Stephens believes that there are two key game changers for IP - connected TVs and the move from physical to digital content 'lockers'.
With regard to the first, Google TV is a game changer. Stephens wasn't a fan of Apple TV as it's just an add-on to the TV, unlike Google, which is a hybrid of TV and the Internet and enjoys some of the benefits of both. It integrates EPG, DVR, purchased content and so on. Personally, my concern with Google TV is that it disintermediates broadcasters by focusing on content brands. Consumers are more likely to search for 'Top Gear' than for 'BBC 2'. Branded channels are a way round this, but I feel that they immediately restrict the value of Google search - I can find stuff using the EPG search equally easily. The only upside I can see is if Google TV can search across multiple devices attached to a home network. If so, that would be a genuinely cool feature for the mass market.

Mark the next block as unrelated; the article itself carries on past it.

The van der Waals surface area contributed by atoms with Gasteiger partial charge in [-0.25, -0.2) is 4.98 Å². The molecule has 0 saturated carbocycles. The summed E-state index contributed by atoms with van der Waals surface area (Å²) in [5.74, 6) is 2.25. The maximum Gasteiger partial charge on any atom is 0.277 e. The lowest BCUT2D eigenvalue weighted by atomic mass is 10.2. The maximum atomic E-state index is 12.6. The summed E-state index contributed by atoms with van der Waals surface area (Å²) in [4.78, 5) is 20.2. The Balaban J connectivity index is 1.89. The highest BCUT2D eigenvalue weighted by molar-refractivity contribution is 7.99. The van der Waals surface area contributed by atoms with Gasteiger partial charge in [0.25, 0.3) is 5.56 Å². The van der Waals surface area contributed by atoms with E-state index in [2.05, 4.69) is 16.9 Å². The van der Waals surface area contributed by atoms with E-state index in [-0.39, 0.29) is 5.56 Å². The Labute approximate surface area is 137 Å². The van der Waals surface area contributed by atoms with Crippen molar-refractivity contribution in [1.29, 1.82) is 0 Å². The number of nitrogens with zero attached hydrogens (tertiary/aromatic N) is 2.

On the move towards digital content lockers, Stephens predicts that in 2012, 20% of the content sold globally will be delivered digitally (12% of revenues), up from 1% in 2008. At the moment, the limitation on e-sell through is the walled garden silos that limit consumption to a single platform. This is the rationale for Ultraviolet, supported by the DECE consortium. In DECE's opinion, there are 6 roles in the content ecosystem that will enable the transformation to a single digital content locker:
- Content Provider
- Locker Access Service Provider (which streams the content)
- Digital Service Provider (provides order fulfilment for the retailer)
- Client (device) implementer (I guess that means Sony and Cisco, looking at the partner list)
- DECE co-ordinator (which manages access to the locker)
As for the six part ecosystem, it's yet another attempted carve up from the companies that have hitherto failed to capture value out of the digital content ecosytem. Good luck with that.